runat=server


T

Tony Johansson

Hello!

Is it reasonable at any point having a control without this runat=server
that is either a HTML control or a control prefix with this asp.

If you skip this runat=server this will mean that this control will not be
executed on the webb server.

So one again it seems to me that I should always have this runat=server when
you define a control that
is either a HTML control or a control that is prefix with this asp.

//Tony
 
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S

Scott M.

Tony Johansson said:
Hello!

Is it reasonable at any point having a control without this runat=server
that is either a HTML control or a control prefix with this asp.

If you skip this runat=server this will mean that this control will not be
executed on the webb server.

So one again it seems to me that I should always have this runat=server
when
you define a control that
is either a HTML control or a control that is prefix with this asp.

//Tony

You may be overthinking this Tony.

When a normal HTML control will do, use a normal HTML control (no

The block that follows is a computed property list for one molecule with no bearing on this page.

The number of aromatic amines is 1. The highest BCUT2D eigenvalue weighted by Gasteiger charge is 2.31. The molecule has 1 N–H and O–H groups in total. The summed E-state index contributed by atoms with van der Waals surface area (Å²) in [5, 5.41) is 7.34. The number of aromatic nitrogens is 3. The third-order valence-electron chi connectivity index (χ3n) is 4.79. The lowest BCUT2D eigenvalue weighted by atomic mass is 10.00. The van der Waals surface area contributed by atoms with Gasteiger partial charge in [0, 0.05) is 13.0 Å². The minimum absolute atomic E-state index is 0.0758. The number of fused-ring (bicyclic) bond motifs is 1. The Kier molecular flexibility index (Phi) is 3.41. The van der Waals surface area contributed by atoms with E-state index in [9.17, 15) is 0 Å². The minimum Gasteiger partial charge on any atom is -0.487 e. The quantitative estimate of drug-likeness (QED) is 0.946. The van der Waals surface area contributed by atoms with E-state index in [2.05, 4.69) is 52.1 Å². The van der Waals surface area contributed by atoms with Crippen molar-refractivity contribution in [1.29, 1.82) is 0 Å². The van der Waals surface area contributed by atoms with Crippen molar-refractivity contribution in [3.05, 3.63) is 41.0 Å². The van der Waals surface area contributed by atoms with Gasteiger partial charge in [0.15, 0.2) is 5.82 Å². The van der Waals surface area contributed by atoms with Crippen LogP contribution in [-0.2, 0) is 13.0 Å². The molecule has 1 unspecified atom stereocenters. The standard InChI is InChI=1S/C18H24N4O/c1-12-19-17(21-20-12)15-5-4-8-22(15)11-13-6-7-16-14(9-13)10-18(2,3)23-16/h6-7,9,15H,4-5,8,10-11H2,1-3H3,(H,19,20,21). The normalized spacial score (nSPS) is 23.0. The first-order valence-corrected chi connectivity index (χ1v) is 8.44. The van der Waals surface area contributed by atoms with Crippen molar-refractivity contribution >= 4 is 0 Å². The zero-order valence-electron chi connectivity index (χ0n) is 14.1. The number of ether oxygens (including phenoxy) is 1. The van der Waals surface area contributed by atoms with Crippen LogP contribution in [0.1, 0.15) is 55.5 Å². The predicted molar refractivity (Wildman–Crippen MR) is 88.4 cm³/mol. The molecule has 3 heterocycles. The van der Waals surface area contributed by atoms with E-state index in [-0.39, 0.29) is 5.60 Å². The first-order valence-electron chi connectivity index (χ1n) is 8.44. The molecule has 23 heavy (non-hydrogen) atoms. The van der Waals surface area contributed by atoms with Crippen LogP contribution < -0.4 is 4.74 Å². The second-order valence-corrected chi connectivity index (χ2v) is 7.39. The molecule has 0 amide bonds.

runat="server"). If you need a button that initiates some client-side
activity (like a JavaScript function) and that's all it does, then there is
no need to turn it into a server control.

Don't forget that each server control does contribute to the overall
overhead the page will require.

The ability to take a "normal" client-side HTML control and "upgrade" it to
a server control by adding runat="sever" and giving it an id is primarially
there to migrate older non-ASP .NET application to ASP .NET. It's not like
you will be doing a lot of this.

-Scott
 
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G

Guest

Hello!

Is it reasonable at any point having a control without this runat=server
that is either a HTML control or a control prefix with this asp.

If you skip this runat=server this will mean that this control will not be
executed on the webb server.

So one again it seems to me that I should always have this runat=server when
you define a control that
is either a HTML control or a control that is prefix with this asp.

//Tony

For HTML controls you need it only when you want to manipulate the
control at run time. Example:

<a id="link1" runat="server">Hello World</a>

in the code-behind:

link1.Href="http://...";

If you don't want to set the link at run time, use link tag without
the runat=server attribute #

<a href="http://...">Hello World</a>.

ASP.NET controls processed on the server and they require a
runat="server" attribute to work
 

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